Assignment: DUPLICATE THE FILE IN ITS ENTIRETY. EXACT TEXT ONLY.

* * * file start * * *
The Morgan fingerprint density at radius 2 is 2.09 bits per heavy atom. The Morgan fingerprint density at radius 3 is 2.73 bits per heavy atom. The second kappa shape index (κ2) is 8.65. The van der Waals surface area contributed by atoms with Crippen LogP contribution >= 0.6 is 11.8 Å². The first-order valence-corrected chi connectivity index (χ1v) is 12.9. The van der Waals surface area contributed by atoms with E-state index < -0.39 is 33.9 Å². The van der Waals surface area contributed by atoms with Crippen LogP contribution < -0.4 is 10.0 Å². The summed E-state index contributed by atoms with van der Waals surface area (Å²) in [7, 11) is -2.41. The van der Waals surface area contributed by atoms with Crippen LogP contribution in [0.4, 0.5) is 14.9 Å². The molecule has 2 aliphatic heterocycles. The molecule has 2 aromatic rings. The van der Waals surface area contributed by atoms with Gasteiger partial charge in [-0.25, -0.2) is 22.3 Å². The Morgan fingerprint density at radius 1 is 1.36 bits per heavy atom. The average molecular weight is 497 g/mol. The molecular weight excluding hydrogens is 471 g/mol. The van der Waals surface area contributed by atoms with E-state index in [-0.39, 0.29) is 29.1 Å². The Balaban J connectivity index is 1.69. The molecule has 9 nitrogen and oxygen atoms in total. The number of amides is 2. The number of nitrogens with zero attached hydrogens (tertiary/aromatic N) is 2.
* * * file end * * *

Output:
The Morgan fingerprint density at radius 2 is 2.09 bits per heavy atom. The Morgan fingerprint density at radius 3 is 2.73 bits per heavy atom. The second kappa shape index (κ2) is 8.65. The van der Waals surface area contributed by atoms with Crippen LogP contribution >= 0.6 is 11.8 Å². The first-order valence-corrected chi connectivity index (χ1v) is 12.9. The van der Waals surface area contributed by atoms with E-state index < -0.39 is 33.9 Å². The van der Waals surface area contributed by atoms with Crippen LogP contribution < -0.4 is 10.0 Å². The summed E-state index contributed by atoms with van der Waals surface area (Å²) in [7, 11) is -2.41. The van der Waals surface area contributed by atoms with Crippen LogP contribution in [0.4, 0.5) is 14.9 Å². The molecule has 2 aliphatic heterocycles. The molecule has 2 aromatic rings. The van der Waals surface area contributed by atoms with Gasteiger partial charge in [-0.25, -0.2) is 22.3 Å². The Morgan fingerprint density at radius 1 is 1.36 bits per heavy atom. The average molecular weight is 497 g/mol. The molecular weight excluding hydrogens is 471 g/mol. The van der Waals surface area contributed by atoms with E-state index in [-0.39, 0.29) is 29.1 Å². The Balaban J connectivity index is 1.69. The molecule has 9 nitrogen and oxygen atoms in total. The number of amides is 2. The number of nitrogens with zero attached hydrogens (tertiary/aromatic N) is 2.